Carbon composition resistors, often called carbon composite, or even carbon comp resistors are an old type of resistor that is not used in new equipment these days.
These carbon composition resistors were used for many years as the main type of resistor in many valve or tube based equipment ranging from radios and television sets to more professional forms of electronic equipment.
The carbon composition resistor was able to withstand the operating environment of the equipment for which it was used, but in comparison with the standards of today its performance was poor in several respects.
Carbon composition resistor timeline
The carbon composition or carbon composite resistor was one of the first types of resistor to become established along with wire-wound types. They were used in various forms right up until the 1960s, particularly with valve or tube based equipment where size was not particularly important. In the 1960s with the introduction of more transistorised equipment, smaller resistors with better performance were required and the use of carbon composition resistors fell away in preference to carbon film or later metal oxide film resistors, although they are used in some specialised applications.
Carbon composition resistors dating from the early 20th century had uninsulated bodies. The leads were wrapped around the ends of the resistive element and soldered. The completed resistor was painted in colours to provide the coding for its value.
Later styles had a form of ceramic body to protect them. These are generally the more familiar ones that tend to be seen used in many older valve / tube radios.
Carbon composition resistor construction
The main resistive element within a carbon composition resistor is made from a mixture of finely ground or powdered carbon and an insulating material which was normally ceramic and a resin to bond the mixture together. The mixture was pressed into small rods under heat.
Once manufactured the carbon composition rods have leads added. This is done either by pressing leads into either end of the rods, or by using metal caps attached to either end onto which wires are added.
The rods are baked and then the next stage is to add a coating because the rods themselves are very porous and would take in moisture, dirt and grease which would alter the performance.
Whilst occasionally some resistors do not have coatings, most do and typically this consists of a ceramic cylindrical coating around the resistor.
The resistance is changed by altering the composition of the graphite mix in the rods, or extending them. Power dissipation capability is increased by making the rods wider, although this does also decrease the resistance for a given mix.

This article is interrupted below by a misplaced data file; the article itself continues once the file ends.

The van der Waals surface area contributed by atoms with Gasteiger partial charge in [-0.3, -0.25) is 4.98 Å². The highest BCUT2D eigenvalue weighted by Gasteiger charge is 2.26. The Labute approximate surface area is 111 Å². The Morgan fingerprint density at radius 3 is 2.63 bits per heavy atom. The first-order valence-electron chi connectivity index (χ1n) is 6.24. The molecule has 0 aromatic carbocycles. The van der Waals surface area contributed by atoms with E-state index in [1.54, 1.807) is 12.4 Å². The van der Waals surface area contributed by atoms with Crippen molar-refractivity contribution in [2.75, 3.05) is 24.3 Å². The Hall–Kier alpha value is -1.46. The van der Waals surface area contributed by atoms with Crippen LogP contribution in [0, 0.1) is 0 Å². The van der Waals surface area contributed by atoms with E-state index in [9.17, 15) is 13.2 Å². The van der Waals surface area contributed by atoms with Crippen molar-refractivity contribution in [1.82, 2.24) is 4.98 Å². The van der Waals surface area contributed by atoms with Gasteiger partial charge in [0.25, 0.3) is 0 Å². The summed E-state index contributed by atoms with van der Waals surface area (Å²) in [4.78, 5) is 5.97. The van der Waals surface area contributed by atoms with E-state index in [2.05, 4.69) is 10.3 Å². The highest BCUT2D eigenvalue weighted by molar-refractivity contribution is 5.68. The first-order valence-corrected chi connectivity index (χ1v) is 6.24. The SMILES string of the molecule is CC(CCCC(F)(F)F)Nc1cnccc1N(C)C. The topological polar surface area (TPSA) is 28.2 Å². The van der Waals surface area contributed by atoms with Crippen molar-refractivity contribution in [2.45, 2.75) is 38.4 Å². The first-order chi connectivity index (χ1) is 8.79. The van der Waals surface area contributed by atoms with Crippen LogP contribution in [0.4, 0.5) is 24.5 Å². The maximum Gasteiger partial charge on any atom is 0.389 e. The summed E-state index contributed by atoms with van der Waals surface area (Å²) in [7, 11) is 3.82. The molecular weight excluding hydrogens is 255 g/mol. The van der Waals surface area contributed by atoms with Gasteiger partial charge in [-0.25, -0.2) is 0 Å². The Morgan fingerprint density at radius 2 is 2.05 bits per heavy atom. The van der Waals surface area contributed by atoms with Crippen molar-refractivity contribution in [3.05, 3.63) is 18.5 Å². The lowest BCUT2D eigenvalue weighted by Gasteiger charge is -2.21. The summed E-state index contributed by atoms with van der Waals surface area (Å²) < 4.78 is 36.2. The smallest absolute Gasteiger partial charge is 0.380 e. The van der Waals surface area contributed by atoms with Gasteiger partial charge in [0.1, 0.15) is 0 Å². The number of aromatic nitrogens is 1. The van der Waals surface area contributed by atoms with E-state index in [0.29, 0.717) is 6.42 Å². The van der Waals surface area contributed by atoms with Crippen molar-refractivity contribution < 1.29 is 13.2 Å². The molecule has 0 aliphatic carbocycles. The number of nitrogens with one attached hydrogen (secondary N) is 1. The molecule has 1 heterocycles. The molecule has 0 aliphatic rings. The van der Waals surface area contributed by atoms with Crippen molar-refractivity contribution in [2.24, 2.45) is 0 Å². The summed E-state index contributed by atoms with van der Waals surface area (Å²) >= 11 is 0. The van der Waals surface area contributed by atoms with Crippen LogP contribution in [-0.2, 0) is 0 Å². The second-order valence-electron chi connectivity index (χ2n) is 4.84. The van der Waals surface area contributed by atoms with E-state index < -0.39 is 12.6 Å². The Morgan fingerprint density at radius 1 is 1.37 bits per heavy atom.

In view of the manufacturing tolerances, it was very difficult to manufacture them to a given value. Instead they were sorted after manufacture. Typical tolerances were only ±20%, although ±10% and occasionally ±5% versions were available.
Values of 1/4, 1/2, 1 watt, and in some cases up to 5 watt carbon composition resistor types were manufactured.
Advantages and disadvantages
Carbon composition resistors are only seldom used these days as a result of their disadvantages. However the carbon composition resistor does have some advantages and as a result it is still used in some specialised applications.
- High energy pulse capability: The carbon composite resistor or carbon composition resistor is able to withstand much higher energy pulses than most other types available today. The size of the resistive rod is much larger and able to absorb more energy than the film types that are more widely used in electronic components. As a result they are sometimes used in areas where high energy pulses may be present.
- Stability: The carbon composition resistor has a very poor level of performance in terms of stability. The value of resistance could change by as much as 5% in a year even if it is not in use. Heat could also change the value. Soldering could alter the value by 2 or 3% and operation at temperatures up to 70°C could alter the value by 15% or more.
- High temperature coefficient: Carbon composite resistors also exhibited a very low degree of temperature stability. Figures for the stability of worse than 1000 ppm/° C were to be expected.
- Noise: Carbon composition were very noisy as a result of the granular composition and structure of the resistive element. Other forms of resistor are vastly superior.
Carbon composition resistor applications
Although carbon composition resistors are not widely used these days there are some applications for which they are well suited. These often arise from their ability to absorb high transients without the risk of damage that other resistors might suffer..
- Surge protection circuits
- Current limiting circuits
- Other protection circuits
- Welding controls
- Some high frequency applications because their construction does not introduce inductance
Although the construction of carbon composition resistors is relatively straightforward and has been established for many years, the lower usage means that they are more of a specialist item and they cost more than other types, although they are still relatively cheap.
Typical carbon composition resistor specifications
Typical performance figures for carbon composition resistors are given below as a guide to the performance
|Carbon Composition Resistor Performance Guide|
|Carbon Composition Resistor Parameter||Carbon Composition Resistor Performance|
|Typical tolerance availability||±5%, ±10%, ±20%|
|Value range||1Ω - ~10MΩ|
|Load life (% change over 1000h)||+4|
|Max noise (µV/V)||6|
|Temperature coefficient (ppm/°C)||>±1000|
|Voltage coefficient (%/V)||0.05|
|Max resistor temperature (°C)||120|